Canada
and police arrested 24 leaders of the Typographical Union. Labour leaders decided to call another similar demonstration on 3 September to protest the arrests. Seven unions marched in Ottawa, prompting a promise by Canadian Prime Minister
Prime Minister
Sir John A. Macdonald
John A. Macdonald
to repeal the "barbarous" anti-union laws.[7] Parliament passed the Trade Union Act on 14 June the following year, and soon all unions were seeking a 54-hour work-week. The Toronto Trades and Labour Council (successor to the TTA) held similar celebrations every spring. American Peter J. McGuire, co-founder of the American Federation of Labor, was asked to speak at a labour festival in Toronto, Ontario, Canada
Canada
on 22 July 1882. Returning to the United States, McGuire and the Knights of Labor organised a similar parade based on the Canadian event on 5 September 1882 in New York City, USA. On 23 July 1894, Canadian Prime Minister John Thompson and his government made Labour Day, to be held in September, an official holiday. In the United States, the New York parade became an annual event that year, and in 1894 was adopted by American president Grover Cleveland
Grover Cleveland
to compete with International Workers' Day (May Day). While Labour Day
Labour Day
parades and picnics are organised by unions, many Canadians regard Labour Day
Labour Day
as the Monday of the last long weekend of summer. Non-union celebrations include picnics, fireworks displays, water activities, and public art events. Since the new school year generally starts right after Labour Day, families with school-age children take it as the last chance to travel before the end of summer. An old fashioned tradition in Canada
Canada
and the United States
United States
frowns upon the wearing of white after Labour Day. Explanations for this tradition vary; the most common is that white is a summer colour and Labour Day unofficially marks the end of summer. The rule may have been intended as a status symbol for new members of the upper and middle classes in the late 19th and early 20th century.[7][not in citation given][9] A Labour Day
Labour Day
tradition in Atlantic Canada
Canada
is the Wharf Rat Rally in Digby, Nova Scotia, while the rest of Canada
Canada
watches the Labour Day Classic, a Canadian Football League
Canadian Football League
event where rivals like Calgary Stampeders and Edmonton Eskimos, Hamilton Tiger-Cats
Hamilton Tiger-Cats
and Toronto Argonauts (except in 2011 and 2013, due to scheduling conflicts), and Saskatchewan Roughriders
Saskatchewan Roughriders
and Winnipeg Blue Bombers
Winnipeg Blue Bombers
play on Labour Day weekend. Before the demise of the Ottawa
Ottawa
Renegades after the 2005 season, that team played the nearby Montreal Alouettes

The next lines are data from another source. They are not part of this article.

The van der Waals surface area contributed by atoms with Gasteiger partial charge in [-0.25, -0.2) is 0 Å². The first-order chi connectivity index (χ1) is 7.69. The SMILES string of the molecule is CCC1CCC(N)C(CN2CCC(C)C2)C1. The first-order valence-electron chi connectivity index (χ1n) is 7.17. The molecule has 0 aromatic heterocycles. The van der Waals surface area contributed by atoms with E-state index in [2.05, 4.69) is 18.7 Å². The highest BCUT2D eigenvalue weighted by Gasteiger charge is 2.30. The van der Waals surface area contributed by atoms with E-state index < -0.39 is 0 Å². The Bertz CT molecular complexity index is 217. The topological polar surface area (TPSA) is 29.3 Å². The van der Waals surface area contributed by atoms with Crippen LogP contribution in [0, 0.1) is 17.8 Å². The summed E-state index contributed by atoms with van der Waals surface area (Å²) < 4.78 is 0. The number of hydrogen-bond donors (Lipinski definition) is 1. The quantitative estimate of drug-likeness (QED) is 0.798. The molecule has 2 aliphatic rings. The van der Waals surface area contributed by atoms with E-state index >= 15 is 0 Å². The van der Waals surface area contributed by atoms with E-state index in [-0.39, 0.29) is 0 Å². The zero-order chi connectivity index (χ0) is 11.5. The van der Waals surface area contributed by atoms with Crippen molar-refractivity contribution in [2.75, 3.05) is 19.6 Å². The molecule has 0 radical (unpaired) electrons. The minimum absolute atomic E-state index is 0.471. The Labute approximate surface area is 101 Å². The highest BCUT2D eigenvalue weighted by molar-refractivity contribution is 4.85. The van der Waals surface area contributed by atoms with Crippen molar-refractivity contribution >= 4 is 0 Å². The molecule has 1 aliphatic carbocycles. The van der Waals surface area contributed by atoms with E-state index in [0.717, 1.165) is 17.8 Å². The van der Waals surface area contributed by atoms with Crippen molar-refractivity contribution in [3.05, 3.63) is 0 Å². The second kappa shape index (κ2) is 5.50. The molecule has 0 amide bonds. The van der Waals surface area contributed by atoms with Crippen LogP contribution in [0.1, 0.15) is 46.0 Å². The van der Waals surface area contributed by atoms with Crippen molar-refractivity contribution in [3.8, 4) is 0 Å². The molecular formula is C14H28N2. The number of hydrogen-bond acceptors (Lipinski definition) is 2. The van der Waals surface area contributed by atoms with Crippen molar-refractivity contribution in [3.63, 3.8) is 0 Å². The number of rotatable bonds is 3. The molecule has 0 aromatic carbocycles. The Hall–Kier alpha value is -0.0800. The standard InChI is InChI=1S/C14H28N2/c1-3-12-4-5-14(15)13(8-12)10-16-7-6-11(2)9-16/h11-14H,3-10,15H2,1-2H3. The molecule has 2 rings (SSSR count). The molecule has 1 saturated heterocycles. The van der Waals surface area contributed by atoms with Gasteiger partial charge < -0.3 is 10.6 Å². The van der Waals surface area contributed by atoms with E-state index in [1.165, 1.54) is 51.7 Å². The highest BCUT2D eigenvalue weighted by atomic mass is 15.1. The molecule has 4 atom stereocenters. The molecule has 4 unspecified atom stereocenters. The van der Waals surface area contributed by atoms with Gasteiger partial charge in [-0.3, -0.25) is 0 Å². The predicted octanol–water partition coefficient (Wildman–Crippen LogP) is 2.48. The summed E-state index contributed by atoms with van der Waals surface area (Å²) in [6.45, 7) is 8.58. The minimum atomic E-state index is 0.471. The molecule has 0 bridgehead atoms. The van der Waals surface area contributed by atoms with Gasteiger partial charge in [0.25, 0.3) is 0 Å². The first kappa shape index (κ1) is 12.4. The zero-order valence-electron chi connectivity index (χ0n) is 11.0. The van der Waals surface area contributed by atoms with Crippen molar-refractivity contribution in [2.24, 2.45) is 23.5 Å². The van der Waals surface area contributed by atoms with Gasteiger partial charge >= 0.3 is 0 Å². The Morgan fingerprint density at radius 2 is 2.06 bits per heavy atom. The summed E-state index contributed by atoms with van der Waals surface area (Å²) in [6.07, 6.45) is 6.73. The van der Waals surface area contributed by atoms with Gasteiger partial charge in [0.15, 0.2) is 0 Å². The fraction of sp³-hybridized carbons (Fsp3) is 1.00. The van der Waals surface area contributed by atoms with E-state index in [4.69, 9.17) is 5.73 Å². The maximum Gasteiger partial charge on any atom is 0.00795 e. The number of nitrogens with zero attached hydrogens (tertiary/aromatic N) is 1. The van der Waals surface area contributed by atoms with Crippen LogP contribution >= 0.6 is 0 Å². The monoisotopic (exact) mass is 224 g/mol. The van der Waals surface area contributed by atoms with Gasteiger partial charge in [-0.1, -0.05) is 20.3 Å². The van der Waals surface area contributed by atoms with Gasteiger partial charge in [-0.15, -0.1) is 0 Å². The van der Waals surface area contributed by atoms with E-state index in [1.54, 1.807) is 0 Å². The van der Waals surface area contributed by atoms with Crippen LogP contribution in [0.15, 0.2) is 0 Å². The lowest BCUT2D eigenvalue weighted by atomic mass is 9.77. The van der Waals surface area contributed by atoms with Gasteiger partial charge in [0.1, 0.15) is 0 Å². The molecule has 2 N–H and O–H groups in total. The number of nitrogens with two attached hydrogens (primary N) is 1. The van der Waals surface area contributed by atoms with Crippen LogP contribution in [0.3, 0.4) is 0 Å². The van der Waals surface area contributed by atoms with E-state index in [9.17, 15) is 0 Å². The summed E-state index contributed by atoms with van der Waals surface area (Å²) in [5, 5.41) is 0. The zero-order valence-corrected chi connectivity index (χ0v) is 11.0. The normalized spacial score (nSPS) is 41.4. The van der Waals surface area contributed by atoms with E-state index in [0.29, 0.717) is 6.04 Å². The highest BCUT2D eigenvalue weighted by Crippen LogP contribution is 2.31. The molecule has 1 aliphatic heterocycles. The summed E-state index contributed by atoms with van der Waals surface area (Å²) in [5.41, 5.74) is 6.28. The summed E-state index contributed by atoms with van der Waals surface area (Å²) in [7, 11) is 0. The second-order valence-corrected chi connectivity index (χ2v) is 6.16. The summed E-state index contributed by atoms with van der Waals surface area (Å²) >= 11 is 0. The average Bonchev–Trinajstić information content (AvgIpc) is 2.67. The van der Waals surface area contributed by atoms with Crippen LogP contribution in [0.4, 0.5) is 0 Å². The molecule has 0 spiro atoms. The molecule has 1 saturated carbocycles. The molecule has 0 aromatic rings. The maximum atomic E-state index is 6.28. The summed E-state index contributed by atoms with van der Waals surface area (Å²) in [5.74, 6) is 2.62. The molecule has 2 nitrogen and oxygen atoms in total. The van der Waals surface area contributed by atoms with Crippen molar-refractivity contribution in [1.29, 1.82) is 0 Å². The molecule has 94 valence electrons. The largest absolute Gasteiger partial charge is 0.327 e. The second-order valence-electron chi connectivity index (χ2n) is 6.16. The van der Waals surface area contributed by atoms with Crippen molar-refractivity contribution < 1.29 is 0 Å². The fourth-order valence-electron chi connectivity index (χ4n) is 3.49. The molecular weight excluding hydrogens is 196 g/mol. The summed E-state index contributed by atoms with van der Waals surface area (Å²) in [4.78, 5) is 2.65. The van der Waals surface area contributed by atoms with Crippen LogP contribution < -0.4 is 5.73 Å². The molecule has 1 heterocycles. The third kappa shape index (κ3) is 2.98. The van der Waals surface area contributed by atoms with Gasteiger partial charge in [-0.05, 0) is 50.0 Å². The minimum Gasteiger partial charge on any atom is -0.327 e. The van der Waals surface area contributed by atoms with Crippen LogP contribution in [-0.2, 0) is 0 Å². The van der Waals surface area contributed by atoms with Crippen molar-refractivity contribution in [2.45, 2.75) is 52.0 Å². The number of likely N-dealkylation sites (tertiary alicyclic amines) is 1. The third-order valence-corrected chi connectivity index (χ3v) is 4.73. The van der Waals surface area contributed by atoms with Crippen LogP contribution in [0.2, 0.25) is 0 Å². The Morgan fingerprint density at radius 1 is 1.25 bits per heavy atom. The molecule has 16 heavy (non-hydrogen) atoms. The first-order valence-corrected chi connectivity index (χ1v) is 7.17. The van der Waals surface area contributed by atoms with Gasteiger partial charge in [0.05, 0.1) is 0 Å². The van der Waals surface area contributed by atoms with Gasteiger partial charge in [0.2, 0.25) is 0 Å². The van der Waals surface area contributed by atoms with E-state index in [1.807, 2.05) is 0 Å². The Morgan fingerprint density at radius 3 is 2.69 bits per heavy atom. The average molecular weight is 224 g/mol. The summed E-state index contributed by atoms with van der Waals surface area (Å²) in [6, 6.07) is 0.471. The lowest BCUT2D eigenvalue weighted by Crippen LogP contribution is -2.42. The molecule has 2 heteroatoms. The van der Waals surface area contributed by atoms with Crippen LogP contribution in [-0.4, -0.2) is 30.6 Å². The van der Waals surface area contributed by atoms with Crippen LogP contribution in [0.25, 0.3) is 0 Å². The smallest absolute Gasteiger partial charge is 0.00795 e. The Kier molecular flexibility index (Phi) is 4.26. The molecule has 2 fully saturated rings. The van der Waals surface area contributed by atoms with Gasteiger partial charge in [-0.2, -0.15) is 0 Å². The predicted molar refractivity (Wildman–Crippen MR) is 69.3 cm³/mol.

Montreal Alouettes
on Labour Day weekend. Since the 2014 CFL season, when the Ottawa
Ottawa
Redblacks began play, the Montreal– Ottawa
Ottawa
Labour Day
Labour Day
tradition has once again been observed. Likewise, Ontario University Athletics
Ontario University Athletics
has a long-established tradition to play university football on Labour Day. The Labour Day
Labour Day
parade in Grand Falls-Windsor, Newfoundland started in 1921 and still continues today, over 90 years later. The celebrations go on for three days with a parade on Labour Day
Labour Day
Monday. Jamaica[edit] Before 1961, 24 May was celebrated in Jamaica as Empire Day in honour of the birthday of Queen Victoria
Queen Victoria
and her emancipation of slaves in Jamaica.[10] As its name suggests, the day was used to celebrate the British Empire, complete with flag-raising ceremonies and the singing of patriotic songs. In 1961, Jamaican Chief Minister
Jamaican Chief Minister
Norman Washington Manley proposed the replacement of Empire Day with Labour Day, a celebration in commemoration of 23 May 1938, when Alexander Bustamante led a labour rebellion leading to Jamaican independence. In 1972, Jamaican Prime Minister
Prime Minister
Michael Manley
Michael Manley
promoted Labour Day
Labour Day
as a showcase for the importance of labour to the development of Jamaica, and a day of voluntary community participation to beneficial projects.[10] Since then, Labour Day
Labour Day
has been not only a public holiday but also a day of mass community involvement around the country. Kazakhstan[edit] Labor Day
Labor Day
in Kazakhstan is celebrated on the last Sunday in September. The holiday was officially established in late 2013. In 1995, the government of Kazakhstan replaced International Workers' Day
International Workers' Day
with Kazakhstan People's Unity Day. Kazakh President Nur sultan Nazarbayev also instituted a special medal that is awarded to veterans of labor on the occasion of the holiday. Labor Day
Labor Day
it is widely celebrated across the country with official speeches, award ceremonies, cultural events, etc. It is a non-working holiday for most citizens of Kazakhstan because it always falls on a weekend.[11] New Zealand[edit] In New Zealand, Labour Day